The perfect long and lazy lunch at The Pig hotel in The New Forest

You’ll probably have heard of The Pig hotel before (if not, read my review here), so I’ll skip the introduction. In a nutshell, with a fantastic conservatory restaurant offering fine dining, extensive gardens and grounds for exploring, cosy sitting and reading rooms with log fires for unwinding in, and gorgeously decorated bedrooms with four-poster beds and roll-top baths for romancing in, The Pig is an obvious choice for a indulgent wind-down country weekend getaway. But what about just for an afternoon? Say, lunch? When I was invited to return to The Pig in The New Forest for a long, leisurely lunch, my initial reaction was of course “Yes Please!“. But after committing, I did start to wonder “Isn’t that a bit far to travel, just for lunch?“. Fortunately for me, I was wrong.

We caught the direct train from Waterloo to Brockenhurst which took exactly 1 hour and 29 minutes, during which I had the pleasure of meeting a really lovely group of girls – Gin&Bone, Alexandra Dudley and Tori Boughey. Before we knew it we had arrived at Brockenhurst station, where we were greeted by The Pig’s taxi service – Land Rovers of course!

Approaching the dreamy 17th century country house any niggling to-do lists in my head and stresses of unanswered e-mails immediately dissolved. I could almost hear a “whoosh” sound of the weight dropping from my shoulders. I was back! Yippee!

Inside, log fires were lit, coats and bags were taken from us as we were offered tea, and we were swallowed alive by plump sofas by the fire.

I mean, would you get up?

There were three sitting rooms to sink away in, each one differently decorated to avoid that hotel vibe and feel more like a familiar home.

  

There was even a little cake area displaying beautiful homemade cakes.

When we were invited on a tour of the kitchen garden it was hard to peel ourselves off the sofas. But we managed – just.

Jack, the head gardener, showed us around the impressive herb and vegetable gardens – here, everything served in the restaurant is grown and hand-picked.

He explained how the gardens really dictate the menu, as the chefs have to work with what’s available and ripe from the garden. When the chefs run out of something, there’s no rushing to the nearest supermarket – they have to think on their feet to see what else they can whip together using what’s available from the gardens.

Sometimes the menu will change several times a day! Of course they’ll freeze produce too; they’ll harvest their summer berries and freeze some so that they can still serve homemade berry compotes and desserts during the winter.

During our tour we came across a gardener harvesting some ‘kalettes’ – a sort of cross between kale and sprouts – except when we got chatting it turned out he was actually a chef! All the chefs at The Pig apparently start out as gardeners. They’ll spend a week working with the produce and the animals to better understand the ingredients, and only then do they start work in the kitchen.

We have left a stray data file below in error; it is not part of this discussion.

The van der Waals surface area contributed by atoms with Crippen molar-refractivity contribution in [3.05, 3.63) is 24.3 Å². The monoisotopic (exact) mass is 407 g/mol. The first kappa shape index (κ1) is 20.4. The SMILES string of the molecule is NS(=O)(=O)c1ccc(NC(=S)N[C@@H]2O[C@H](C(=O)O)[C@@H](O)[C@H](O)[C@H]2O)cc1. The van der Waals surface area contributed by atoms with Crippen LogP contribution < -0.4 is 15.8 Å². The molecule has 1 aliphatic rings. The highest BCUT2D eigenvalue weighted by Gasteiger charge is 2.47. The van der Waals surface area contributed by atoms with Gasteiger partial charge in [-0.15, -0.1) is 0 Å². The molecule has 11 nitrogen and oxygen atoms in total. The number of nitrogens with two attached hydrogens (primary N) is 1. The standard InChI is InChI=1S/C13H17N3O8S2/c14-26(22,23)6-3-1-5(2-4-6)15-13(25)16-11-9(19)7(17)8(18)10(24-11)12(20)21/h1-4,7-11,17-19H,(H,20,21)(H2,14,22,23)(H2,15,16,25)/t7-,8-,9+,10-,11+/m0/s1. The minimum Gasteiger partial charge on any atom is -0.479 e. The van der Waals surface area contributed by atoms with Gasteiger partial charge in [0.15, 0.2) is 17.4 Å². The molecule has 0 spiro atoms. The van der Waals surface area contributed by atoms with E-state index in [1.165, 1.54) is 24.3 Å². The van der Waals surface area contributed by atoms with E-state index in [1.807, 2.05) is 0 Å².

After walking past all the herbs and vegetables, we entered the greenhouse where we were introduced to the more unusual herbs and chillies, and a ‘Cola’ leaf plant, which when you rubbed them between your fingers they smelt just like those sickeningly sweet cola bottle sweets from your childhood!

Finally we met the resident piggies themselves, who were grunting happily and rolling around in muck.

Arriving back at the main house, it was time for the long-awaited lunch. We were shown to the stunning greenhouse restaurant (it’s often been compared to the Petersham Nurseries), which had live plants growing up the walls.

Our table was decorated with potted herbs (I love the idea of picking your own basil, parsley or coriander for your meal – such a refreshing change from the usual restaurant flowers), and purposefully mis-matched crockery and glassware to add to that homely feel.

Our menus had maps on the back which clearly illustrated and explained where every ingredient came from, from the milk and butter to the crab and salmon. We were offered a gin & tonic mocktail to start – I was introduced for the first time to Seedlip which is a non-alcoholic gin!

It had garden peas as a garnish – totally genius if you ask me, and totally delicious. I’ll be adding peas to my G&Ts from now on! We also ordered a pale blush rosĂ©, the bottle still cloudy from the chill.

To start I had the infamous pork scratchings – but not how you know them.

Crispy, not fatty, and with tangy beetroot, fennel and apple to cut through the ‘porkness’ of it.

Next came the Dorset crab with a Mary Rose sauce – served in it’s shell but kindly mashed up a little to avoid the usual faff. We dove straight in.

Dessert was a sharing board of homemade fudge and homemade strawberry marshmallows, sickeningly sweet but also totally moreish and irresistable. I started with a tiny nibble – hmm, it’s okay – wait, just another nibble – oh alright then, I’ll have this one – are you not having yours? Really – Mind if I have yours? – Oh look there’s one left, we can’t leave it – Is it alright if.. Thanks – Nom nom nom. I’m still not quite sure what came over me.

Two bottles of wine later, it was only mid-afternoon, and we were back at Waterloo by late afternoon. A whirlwind visit, yet totally relaxing. Dare I say, therapeutic? All that fresh air, picking and sniffing herbs (not that kind of herb), stroking the piggies, and a long, leisurely two-and-a-half hour lunch. I even had the whole evening to myself to catch up on that to-do list and those unanswered e-mails, and all was right with the world. So, if anyone suggests lunch in The New Forest, there’s only one right answer: Yes Please!

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